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Enlightened People Have Negative Thoughts
Edward: Hi, James. Thanks so much for your two last replies. I figured you were very busy and didn’t want to impose, so I haven’t responded until now. Not to worry, I have all my time – I’m not going anywhere, at least for now – so you never have to feel rushed in answering me.
Funny how your second reply has already addressed what I was going to write. I cogitated over the whole negative-mind tendency story and realized that if it’s a problem, it’s a problem with how I view others responding to me. The fact is I don’t really care much anymore how I’m thinking anymore – positive or negative – because it’s just a game going on in me. I seem to have been blind to the fact that it’s never really a question of life being empty, negative, sad… out there… it’s always a statement of how I’m seeing the picture, even on the relative level, which of course is nothing other than in the non-dual perspective.
James: Yes, it is all how you see it. The change I notice here is that you don’t care much whether the thoughts are positive or negative. The notion that an enlightened person only has positive thoughts is completely bogus. Most thought is just prarabdha karma exhausting. If you see the big picture – if you are the big picture – then thought has nothing to do with you and Edward’s actions and reactions take place within you. Anything that appears in you is you, but you are not it.
Edward: As I mentioned in my previous email, the “not-self” approach of self-enquiry no longer seems to be of much use to me. Stating that whatever presents itself is “not self” has the result of only reinforcing duality. It negates my understanding that Edward and everything he encounters is the self.
Ram: The implication of the “not-self” teaching is “I am the self.” So it is only a reminder of who you are. But you are right. If you are awareness, everything is you, including Edward and everything he encounters.
Edward: Though I understand its importance in teaching seekers, in my case the not-self approach seems, on the relative level, to be a denial of my many warts.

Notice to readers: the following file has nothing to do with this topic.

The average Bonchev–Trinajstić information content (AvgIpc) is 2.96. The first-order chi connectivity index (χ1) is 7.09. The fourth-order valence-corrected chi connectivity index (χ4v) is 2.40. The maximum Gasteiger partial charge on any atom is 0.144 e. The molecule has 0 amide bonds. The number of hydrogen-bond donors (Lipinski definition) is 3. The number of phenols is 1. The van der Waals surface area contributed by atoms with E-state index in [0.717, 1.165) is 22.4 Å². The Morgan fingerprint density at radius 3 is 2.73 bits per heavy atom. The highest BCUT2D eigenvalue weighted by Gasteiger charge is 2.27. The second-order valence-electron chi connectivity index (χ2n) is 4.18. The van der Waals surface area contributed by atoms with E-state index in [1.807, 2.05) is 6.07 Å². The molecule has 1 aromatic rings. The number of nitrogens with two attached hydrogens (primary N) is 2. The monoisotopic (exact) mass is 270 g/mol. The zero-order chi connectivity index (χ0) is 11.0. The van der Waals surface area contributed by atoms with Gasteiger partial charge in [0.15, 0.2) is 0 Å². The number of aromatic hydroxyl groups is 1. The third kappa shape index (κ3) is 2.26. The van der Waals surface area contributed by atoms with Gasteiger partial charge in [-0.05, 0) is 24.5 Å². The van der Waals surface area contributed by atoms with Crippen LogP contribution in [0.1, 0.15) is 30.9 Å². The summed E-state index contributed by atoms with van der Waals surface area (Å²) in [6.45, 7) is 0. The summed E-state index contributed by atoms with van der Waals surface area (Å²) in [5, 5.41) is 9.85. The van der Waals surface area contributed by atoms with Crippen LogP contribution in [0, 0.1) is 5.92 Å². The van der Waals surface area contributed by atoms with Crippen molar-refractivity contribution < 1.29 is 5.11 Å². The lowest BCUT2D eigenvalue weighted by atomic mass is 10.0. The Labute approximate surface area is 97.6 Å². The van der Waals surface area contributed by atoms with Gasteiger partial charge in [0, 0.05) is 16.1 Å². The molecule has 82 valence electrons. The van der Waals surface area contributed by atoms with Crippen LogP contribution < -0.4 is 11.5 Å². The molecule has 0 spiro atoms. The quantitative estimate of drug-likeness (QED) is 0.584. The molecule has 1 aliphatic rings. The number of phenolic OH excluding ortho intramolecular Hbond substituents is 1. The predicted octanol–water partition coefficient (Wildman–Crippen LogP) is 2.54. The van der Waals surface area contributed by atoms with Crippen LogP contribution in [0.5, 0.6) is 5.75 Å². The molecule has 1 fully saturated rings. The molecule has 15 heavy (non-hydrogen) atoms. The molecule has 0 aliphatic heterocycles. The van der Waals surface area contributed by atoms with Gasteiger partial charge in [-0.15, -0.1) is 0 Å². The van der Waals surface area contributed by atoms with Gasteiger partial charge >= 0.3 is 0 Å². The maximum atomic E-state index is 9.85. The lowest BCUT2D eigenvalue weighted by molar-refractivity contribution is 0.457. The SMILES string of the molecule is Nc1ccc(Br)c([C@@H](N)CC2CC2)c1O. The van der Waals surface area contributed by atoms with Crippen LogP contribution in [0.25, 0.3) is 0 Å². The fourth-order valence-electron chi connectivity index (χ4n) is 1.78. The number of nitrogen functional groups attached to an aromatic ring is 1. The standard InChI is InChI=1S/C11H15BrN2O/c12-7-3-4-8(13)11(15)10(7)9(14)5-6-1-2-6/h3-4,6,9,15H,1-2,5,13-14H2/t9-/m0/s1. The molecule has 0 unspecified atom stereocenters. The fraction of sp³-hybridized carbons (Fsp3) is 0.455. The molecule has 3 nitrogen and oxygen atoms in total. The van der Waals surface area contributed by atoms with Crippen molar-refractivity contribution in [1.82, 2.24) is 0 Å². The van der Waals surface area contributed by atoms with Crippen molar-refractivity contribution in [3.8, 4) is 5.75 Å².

Ram: This teaching is not about denying Edward’s warts. It is just saying that the warts do not belong to you. There are always warts, enlightened or not. If anyone owns them it is Isvara.
Edward: I won’t call it acceptance or surrender (since this too implies duality), but any form of opposing one thing to another seems for me to be a contradiction of reality.
Ram: That’s true. This teaching is only for someone who is identified with the not-self.
Edward: It’s probably presumptuous on my part, but even scripture seems limited to me these days. As I once expressed the desire to study them in more depth, I now no longer see the necessity. I can’t outdo what I am by further (or more thorough) knowledge. As I read them at ShiningWorld (being well aware that my interpretation of them is limited), unless I’m completely deluded, they are all basically saying the same thing.
Ram: Yes, scripture is definitely limited. And yes, all it is saying is that you are whole and complete awareness and not the body-mind. It is there to help solve a specific problem and once the problem is solved, it is of no use. It is a good sign that you can see this. You are assimilating the knowledge quickly. Good for you.